The surveillance, epidemiology, and end results program: a national resource.


The fight against cancer escalated in 1971 with the introduction of the National Cancer Act during the presidency of Richard M. Nixon. Since that time, there have been dramatic developments in a number of research areas including prevention, screening, and treatment that have had a major impact on our ability to control cancer. An integral part of the fight against cancer has been the ability to monitor the occurrence of cancer in the population and assess the impact of the introduction of advances in prevention, screening, and treatment. For more than 25 years, these functions have been performed by the SEER Program, which is based at the NCI in the Division of Cancer Control and Population Sciences. The purpose of this review is to briefly describe cancer surveillance at the NCI. The SEER Program is the centerpiece of these activities, with various surveillance and research functions arrayed around it to take full advantage of its potential. The SEER Program is a sequel to two earlier NCI programs, the End Results Program and the Third National Cancer Survey (1). Case ascertainment and data collection for the SEER Program began with January 1, 1973 diagnoses in several geographic areas of the United States and its territories. Those areas that have participated in the program since 1975 include the states of Connecticut, Iowa, New Mexico, Utah, and Hawaii and the metropolitan areas of Detroit, San Francisco/ Oakland, Seattle, and Atlanta. Subsequent additions to the program included 10 predominantly black rural counties in Georgia in 1978 and American Indians residing in Arizona in 1980. In 1992, the program was further expanded to increase coverage of minority populations, especially Hispanics. The two new areas added were Los Angeles County and four counties in the San Jose/Monterey area south of San Francisco. Alaska natives in Alaska are currently being added to those populations covered by SEER. The SEER Program currently includes population-based data from about 14% of the United States population and is reasonably representative of subsets of the different racial/ethnic groups residing in the United States. Fig. 1 provides a map of the SEER areas, and Fig. 2 gives the percentages and sizes of various populations included in the SEER Program. The issue of the representativeness of SEER areas with regard to cancer incidence is frequently raised. Fig. 3 presents some comparisons of interest for SEER areas versus the total United States based on ecological data from the 1990 census. SEER areas tend to be more urban and have a larger percentage of foreign-born individuals. This at least partially explains why SEER cancer mortality rates deviate somewhat from those for the total United States, even within racial/ethnic groups. However, with few exceptions, the trends in mortality rates for individual cancers observed for SEER areas are generally consistent with those for the total United States (2). These observations indicate that it is reasonable to assume that cancer incidence trends for SEER are generally representative of those for the total United States. The objectives of the SEER Program include: (a) developing and reporting estimates of cancer incidence and mortality on a periodic basis for the total United States; (b) monitoring annual cancer incidence trends to identify unusual changes in specific forms of cancer occurring in population subgroups defined by geographic, demographic, and social characteristics and providing insight into their etiology; (c) providing continuing information on changes over time in the extent of disease at diagnosis, trends in therapy, and associated changes in patient survival; and (d) promoting studies designed to identify factors pertaining to the environment, occupation, socioeconomic status, tobacco, diet, screening practices, patterns of care, and determinants of the length and quality of patient survival that are amenable to cancer control interventions. The primary cancer surveillance publication is the Cancer Statistics Review, which is produced annually (3). It includes data for the time period 1973 to the most recent year for which data are available. Cancer incidence, mortality, and patient survival rates and other statistics of interest are presented by anatomical site. For major cancers, the rates are also broken down by race/ethnicity and geographic area. Monographs are also produced periodically. A monograph on the histology of cancer was published in 1995 as a supplement to the journal Cancer (4). More recently, a monograph entitled Racial/Ethnic Patterns of Cancer in the United States 1988–1992 (5) provides a description of the occurrence of the major cancers among most racial/ethnic groups in the United States. A monograph on prostate cancer entitled SEER Prostate Cancer Trends, 1973–1995 (6) that provides detailed data on incidence, mortality, patient survival, and treatment is currently being published. Other monographs are in preparation, including one on childhood cancer and one on patient survival. A detailed list of SEER publications including monographs, recent reports, data collection manuals, manuals on registry operations, and training manuals pertaining to data collection are available from the SEER Web site. It is also possible to view/print many of these publications directly from the Web. Received 4/21/99; revised 6/29/99; accepted 7/8/99. The costs of publication of this article were defrayed in part by the payment of page charges. This article must therefore be hereby marked advertisement in accordance with 18 U.S.C. Section 1734 solely to indicate this fact. 1 To whom requests for reprints should be addressed, at Health & Human Services, National Cancer Institute, EPN, Room 343J, 6130 Executive Boulevard, Bethesda, MD 20892. 2 The abbreviations used are: SEER, Surveillance, Epidemiology, and End Results; NCI, National Cancer Institute; PC, personal computer. 3 The SEER Web site is located at 1117 Vol. 8, 1117–1121, December 1999 Cancer Epidemiology, Biomarkers & Prevention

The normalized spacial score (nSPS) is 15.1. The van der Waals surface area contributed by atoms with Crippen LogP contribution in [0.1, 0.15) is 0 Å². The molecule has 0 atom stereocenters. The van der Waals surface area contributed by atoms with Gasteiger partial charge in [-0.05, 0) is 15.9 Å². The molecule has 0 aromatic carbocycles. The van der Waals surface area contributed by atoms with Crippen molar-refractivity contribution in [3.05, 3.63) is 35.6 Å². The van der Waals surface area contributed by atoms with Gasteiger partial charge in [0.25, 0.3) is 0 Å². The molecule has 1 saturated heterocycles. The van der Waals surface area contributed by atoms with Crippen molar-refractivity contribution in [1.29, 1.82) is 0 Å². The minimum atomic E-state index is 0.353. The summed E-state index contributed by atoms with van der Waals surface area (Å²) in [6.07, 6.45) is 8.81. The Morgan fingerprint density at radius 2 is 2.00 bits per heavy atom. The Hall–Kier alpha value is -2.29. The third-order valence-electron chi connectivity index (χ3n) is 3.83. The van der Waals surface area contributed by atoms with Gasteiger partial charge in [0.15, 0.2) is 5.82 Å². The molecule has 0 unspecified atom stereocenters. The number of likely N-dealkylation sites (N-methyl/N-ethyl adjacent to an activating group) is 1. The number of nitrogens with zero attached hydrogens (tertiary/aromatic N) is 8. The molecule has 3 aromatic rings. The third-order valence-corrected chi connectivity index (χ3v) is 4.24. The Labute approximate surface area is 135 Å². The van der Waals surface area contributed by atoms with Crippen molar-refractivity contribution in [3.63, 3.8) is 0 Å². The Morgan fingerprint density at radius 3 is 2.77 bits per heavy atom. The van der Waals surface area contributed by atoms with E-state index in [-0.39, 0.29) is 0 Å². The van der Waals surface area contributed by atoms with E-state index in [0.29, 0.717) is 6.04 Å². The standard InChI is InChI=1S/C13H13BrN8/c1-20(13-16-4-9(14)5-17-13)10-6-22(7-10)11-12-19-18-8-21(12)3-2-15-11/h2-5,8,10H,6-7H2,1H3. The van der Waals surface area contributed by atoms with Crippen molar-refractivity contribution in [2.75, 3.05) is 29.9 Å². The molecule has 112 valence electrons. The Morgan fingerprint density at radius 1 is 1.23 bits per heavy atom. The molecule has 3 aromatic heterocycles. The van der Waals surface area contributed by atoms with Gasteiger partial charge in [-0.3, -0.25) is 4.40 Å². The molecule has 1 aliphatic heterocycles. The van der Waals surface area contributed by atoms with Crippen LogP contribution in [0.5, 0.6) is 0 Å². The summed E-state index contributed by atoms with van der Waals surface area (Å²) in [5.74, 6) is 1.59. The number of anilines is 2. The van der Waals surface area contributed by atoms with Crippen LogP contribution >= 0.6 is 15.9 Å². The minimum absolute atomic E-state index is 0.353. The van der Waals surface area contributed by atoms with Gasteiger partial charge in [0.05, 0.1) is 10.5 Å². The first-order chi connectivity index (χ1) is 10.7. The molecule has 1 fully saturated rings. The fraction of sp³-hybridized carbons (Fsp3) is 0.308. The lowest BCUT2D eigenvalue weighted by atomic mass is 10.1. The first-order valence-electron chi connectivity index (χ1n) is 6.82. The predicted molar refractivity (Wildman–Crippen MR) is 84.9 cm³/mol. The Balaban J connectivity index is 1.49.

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@article{Hankey1999TheSE, title={The surveillance, epidemiology, and end results program: a national resource.}, author={Benjamin F. Hankey and Lynn A. Gloeckler Ries and Brenda Kay Edwards}, journal={Cancer epidemiology, biomarkers & prevention : a publication of the American Association for Cancer Research, cosponsored by the American Society of Preventive Oncology}, year={1999}, volume={8 12}, pages={1117-21} }